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This is the fourth project to be included under our Water Tank Program – Uganda. It will result in the construction of a system for capturing, storing, and distributing rainwater for use at the Kayunga District Youth Center.
The project is being implemented in Kayunga Town, Kayunga District, Central Uganda, under the direction of Peace Corps Volunteer Rebecca Workman. Rebecca previously completed the Kayunga District Handwashing Station Project - Uganda.
Kayunga District is a rural district located in Central Uganda along the River Nile. The residents of the District are very ethnically diverse: There are 52 different tribes that comprise Kayunga District. The majority of the population belongs to the Buganda Tribe of central Uganda, the Banyala Tribe, and refugee populations from other East and Central African countries fleeing hardship.
Most of the population earns their living through farming a variety of crops, herding livestock, and fishing along the River Nile and in Lake Kyoga, located in northern Kayunga District.
Kayunga Town is located in roughly the center of Kayunga District. It is a major trading stop between Uganda’s capital city of Kampala and Jinja Town.
Kayunga Town also contains Kayunga District Hospital. The trading, the daily influx of people, and the District Hospital all lead to increased population and a considerable water shortage on a regular basis within the town.
Most residents of Kayunga Town in Kayunga West and Nakaliro have access to the town water system, which pumps water from the swamp outside of Kayunga Town, through a tap system, and into people’s homes. The main tank that stores this water is located just outside the property of Kayunga District Youth Center. The tank is not big enough to meet the needs of the people who rely on its water supply, and the tank often runs dry.
The pumps that extract the water from the swamp rely on consistent electricity, which has become increasingly unreliable since the middle of last year. Due to this unfortunate fact, tap water can be completely unavailable for periods lasting longer than a week, and the residents of Kayunga Town are forced to stand by and wait for the water they need, hoping that their previously stored supplies will not run dry.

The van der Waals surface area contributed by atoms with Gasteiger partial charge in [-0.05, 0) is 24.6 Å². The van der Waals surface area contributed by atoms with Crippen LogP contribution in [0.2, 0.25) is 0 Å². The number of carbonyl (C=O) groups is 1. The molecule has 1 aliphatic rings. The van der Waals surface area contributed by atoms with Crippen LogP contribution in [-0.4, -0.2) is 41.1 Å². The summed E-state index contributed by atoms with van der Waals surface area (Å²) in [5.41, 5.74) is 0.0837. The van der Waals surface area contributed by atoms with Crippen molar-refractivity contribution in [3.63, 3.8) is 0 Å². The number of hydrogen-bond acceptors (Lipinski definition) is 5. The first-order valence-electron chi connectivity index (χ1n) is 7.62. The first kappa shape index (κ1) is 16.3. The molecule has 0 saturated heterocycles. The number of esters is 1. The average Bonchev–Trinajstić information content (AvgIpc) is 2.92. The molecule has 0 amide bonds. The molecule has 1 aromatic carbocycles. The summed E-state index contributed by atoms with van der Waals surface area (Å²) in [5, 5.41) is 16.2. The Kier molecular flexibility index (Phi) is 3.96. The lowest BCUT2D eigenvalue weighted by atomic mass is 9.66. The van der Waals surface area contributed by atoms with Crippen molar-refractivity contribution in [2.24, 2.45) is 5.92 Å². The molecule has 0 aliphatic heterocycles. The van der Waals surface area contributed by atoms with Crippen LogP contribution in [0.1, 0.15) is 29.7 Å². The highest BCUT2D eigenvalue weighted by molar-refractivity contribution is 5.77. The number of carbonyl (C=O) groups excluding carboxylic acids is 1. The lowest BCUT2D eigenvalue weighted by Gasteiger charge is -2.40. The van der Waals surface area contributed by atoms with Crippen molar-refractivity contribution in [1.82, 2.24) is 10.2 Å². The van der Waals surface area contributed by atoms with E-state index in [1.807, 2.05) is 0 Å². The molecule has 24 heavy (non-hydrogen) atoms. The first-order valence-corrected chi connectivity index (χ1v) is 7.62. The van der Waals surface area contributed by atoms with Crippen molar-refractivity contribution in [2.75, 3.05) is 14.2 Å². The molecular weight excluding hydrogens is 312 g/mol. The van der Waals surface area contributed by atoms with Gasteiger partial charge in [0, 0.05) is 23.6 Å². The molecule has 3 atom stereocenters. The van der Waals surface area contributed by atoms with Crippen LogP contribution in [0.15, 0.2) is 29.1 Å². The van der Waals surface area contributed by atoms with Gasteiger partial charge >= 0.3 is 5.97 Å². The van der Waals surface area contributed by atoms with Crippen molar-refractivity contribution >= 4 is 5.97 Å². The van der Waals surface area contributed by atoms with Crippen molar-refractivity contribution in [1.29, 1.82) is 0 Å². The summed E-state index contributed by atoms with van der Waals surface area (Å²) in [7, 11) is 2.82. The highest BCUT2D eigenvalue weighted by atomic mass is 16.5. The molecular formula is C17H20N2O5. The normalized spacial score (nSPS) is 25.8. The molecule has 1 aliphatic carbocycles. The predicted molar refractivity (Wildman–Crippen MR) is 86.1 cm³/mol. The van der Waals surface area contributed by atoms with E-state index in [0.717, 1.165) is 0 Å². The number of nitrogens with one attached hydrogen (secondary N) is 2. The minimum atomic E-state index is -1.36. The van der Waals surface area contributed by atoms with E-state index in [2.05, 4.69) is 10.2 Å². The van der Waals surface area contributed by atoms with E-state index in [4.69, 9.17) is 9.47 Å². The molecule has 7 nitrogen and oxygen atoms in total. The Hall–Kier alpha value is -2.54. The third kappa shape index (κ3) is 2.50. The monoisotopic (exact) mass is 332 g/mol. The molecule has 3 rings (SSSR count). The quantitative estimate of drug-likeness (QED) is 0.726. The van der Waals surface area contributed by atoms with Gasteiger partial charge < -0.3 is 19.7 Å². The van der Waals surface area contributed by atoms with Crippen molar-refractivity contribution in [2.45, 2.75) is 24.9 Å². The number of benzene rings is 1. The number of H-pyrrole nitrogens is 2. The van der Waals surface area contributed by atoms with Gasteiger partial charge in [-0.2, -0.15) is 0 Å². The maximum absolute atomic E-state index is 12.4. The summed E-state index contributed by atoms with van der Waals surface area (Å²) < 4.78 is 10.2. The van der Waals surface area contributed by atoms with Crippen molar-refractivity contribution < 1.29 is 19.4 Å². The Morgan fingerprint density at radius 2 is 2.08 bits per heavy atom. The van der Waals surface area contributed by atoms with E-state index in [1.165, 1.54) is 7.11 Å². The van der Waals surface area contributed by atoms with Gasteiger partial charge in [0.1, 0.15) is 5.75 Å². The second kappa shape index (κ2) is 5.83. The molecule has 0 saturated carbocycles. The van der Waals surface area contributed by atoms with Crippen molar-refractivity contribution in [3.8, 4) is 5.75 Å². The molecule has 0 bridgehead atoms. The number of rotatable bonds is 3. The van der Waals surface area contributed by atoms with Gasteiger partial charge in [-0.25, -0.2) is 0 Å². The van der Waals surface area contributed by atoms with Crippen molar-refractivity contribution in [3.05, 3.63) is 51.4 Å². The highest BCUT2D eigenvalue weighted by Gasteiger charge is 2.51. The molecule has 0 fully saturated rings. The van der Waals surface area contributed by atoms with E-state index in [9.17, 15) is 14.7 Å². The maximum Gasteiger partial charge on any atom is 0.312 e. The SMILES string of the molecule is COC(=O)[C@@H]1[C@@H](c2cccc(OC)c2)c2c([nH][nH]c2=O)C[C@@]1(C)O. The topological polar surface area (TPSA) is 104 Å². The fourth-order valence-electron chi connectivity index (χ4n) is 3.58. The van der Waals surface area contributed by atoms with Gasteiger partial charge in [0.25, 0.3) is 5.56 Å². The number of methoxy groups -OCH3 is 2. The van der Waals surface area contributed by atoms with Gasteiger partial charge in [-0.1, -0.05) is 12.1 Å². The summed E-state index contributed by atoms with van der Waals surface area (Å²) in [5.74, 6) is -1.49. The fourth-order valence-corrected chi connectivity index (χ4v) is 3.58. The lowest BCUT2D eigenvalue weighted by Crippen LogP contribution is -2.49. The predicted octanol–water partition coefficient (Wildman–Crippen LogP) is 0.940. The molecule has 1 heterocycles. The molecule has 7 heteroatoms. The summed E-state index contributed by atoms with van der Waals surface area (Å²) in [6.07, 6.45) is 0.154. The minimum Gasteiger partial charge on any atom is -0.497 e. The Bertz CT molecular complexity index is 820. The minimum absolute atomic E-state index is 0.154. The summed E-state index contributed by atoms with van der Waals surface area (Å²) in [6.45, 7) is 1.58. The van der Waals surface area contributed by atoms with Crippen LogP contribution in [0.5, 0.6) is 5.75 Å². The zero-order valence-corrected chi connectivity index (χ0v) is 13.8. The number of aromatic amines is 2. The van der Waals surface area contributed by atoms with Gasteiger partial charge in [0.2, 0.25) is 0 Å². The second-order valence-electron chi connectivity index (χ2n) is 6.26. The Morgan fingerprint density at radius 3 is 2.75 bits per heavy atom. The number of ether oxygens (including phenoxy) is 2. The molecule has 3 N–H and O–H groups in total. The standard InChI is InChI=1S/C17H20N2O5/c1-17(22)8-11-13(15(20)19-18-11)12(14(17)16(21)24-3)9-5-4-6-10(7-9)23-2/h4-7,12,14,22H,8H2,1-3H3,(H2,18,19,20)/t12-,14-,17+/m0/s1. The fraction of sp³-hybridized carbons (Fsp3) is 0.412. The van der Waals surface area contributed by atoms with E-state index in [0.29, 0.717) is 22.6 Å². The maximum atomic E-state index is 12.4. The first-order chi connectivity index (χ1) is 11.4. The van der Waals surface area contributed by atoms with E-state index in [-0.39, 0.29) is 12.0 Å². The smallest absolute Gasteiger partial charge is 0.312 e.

There are currently only three boreholes in Kayunga Town, and they are all located in Kayunga West and Nakarilo. Residents will travel up to five kilometers to get water for their families. However, due to limited supply and consequently high prices, regular use of these boreholes becomes quite expensive for many members of the community, and, nearly every day, the boreholes are closed by their owners in an attempt to prevent overuse and to maintain the groundwater table. However, most residents do not understand this concept and are left with minimal water resources that are inadequate to meet their needs.
Kayunga District Youth Center
The Kayunga District Youth Center was established in 2006 to build District capacity in identifying and providing HIV prevention, care, and treatment services to the surrounding population of Kayunga District. The objective of the center is to build infrastructure, capacity, and systems of local public and private partners in central Uganda to ensure sustainable, quality, comprehensive HIV and other health-related services for the surrounding communities.
The youth center population consists of youths ages 12 – 25, HIV+ youths and adults, TB+ youths and adults, and the hospital complex serving the entire district and surrounding communities.
The youth center staff go to rural health centers located in Kayunga, Mukono and Buvuma Districts daily to service the populations for HIV/AIDS prevention, care, and treatment, TB assessment and referral, and Malaria prevention.
Although the youth center services all three districts, Kayunga District Youth Center is located in a part of Kayunga Town called Kayunga West and Nakaliro. In Kayunga Town, Kayunga District Youth Center focuses a majority of its efforts on improving the health care and lives of patients admitted to Kayunga District Hospital, which is a two-minute walk away from the Youth Center. While focusing on routine testing and counseling in the main hospital, the Youth Center also helps refer patients for safe and free medical male circumcision and runs a youth STI clinic that also works with TB screening.
This project is to build a rainwater catchment system for the use of the youth center and the residents of the town.
The heart of the system will be two new 15,000-liter rain collection tanks using the Interlocking Stabilized Soil Bricks (ISSB) construction technique. The technology is further described under our Interlocking Stabilized Soil Bricks Water Tank Program – Uganda
Roof gutters will be attached to the buildings, and piping will be run to direct the water from the gutters to the tanks. A first flush system will be installed for each tank, thus diverting contaminated water from the first rain of the season from the drinking water supply.
The project will be managed by a competent and dedicated community organization, Brick by Brick Construction that has experience in successfully implementing similar projects.
The system will benefit 12,000 people, including those who use the services of the youth center, and the residents of the surrounding communities.
In addition to improving the sources of drinking water available to the youth center, the hospital, and surrounding communities, the collected water will be used to help keep buildings and latrines clean, which will lessen the transfer of illness as a result of hygiene issues.
This project has been concluded.
Funds Needed :